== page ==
One in five financial institutions is considering trading cryptocurrencies within the next 12 months, according to a survey recently published by Thomson Reuters.
Among those respondents who said they were considering trading in cryptocurrencies such as bitcoin, 70% said that they were planning to begin trading in the next three to six months.
Despite regulatory warnings that cryptocurrencies carry a great deal of risk and are prone to scams, the buying and selling of the digital currency spiked at the end of 2017, and institutional involvement is expected to grow, with banks examining client interest and several hedge funds attempting to trade the digital coins, Reuters has said.
However, the crypto market has experienced several falls this year, with many critics warning investors to stay away.
Following the cryptocurrency market appreciation of 1,200% in 2017, and with further investors looking to buy the virtual currency, Capital.com CEO Ivan Gowan argues that regulatory concerns must be addressed “head on” if the market is to be “fully embraced” by the mainstream of the financial services industry.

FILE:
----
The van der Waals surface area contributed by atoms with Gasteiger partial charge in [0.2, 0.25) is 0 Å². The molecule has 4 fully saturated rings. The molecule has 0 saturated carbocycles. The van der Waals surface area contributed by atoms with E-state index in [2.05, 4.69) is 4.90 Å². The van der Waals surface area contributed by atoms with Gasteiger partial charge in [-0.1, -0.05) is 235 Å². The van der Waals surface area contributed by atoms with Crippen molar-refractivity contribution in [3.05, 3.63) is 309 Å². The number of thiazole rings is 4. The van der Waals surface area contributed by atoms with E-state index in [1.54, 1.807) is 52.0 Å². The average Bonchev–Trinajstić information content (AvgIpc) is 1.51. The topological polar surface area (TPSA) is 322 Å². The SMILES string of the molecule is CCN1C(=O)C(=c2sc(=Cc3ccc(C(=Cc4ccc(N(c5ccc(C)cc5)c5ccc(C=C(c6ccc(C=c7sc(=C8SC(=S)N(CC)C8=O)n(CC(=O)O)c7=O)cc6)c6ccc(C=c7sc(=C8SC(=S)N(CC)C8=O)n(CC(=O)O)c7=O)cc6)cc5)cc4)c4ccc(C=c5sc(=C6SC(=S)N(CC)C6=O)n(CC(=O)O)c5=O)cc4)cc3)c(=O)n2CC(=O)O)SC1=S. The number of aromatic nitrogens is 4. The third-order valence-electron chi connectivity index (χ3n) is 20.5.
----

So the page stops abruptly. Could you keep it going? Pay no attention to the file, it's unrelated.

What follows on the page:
Gowan said: “These findings show a significant perceptual change towards cryptocurrencies, and it is reassuring to see that the consumer demand for digital currencies is being taken seriously. Many financial institutions such as Goldman Sachs have moved away from outright denunciation of the market and are cautiously looking for ways to better meet the demands of their clients through participation.
“Concerns from regulators over the applications and impact of digital currencies remain prevalent however, and these questions must be addressed if we are to see a complete acceptance from the traditional financial services industry. Cryptocurrencies are still seen as a risky investment by many institutional traders, as prices rapidly fluctuate, and new stories of market corruption consistently hit the news. Facebook and Google recently moved to ban the advertisement of ICOs on their platforms for example, and anxieties remain about the use of digital currencies to make illegal transactions on the dark web.”
Subscribe to our newsletter to receive breaking news by email.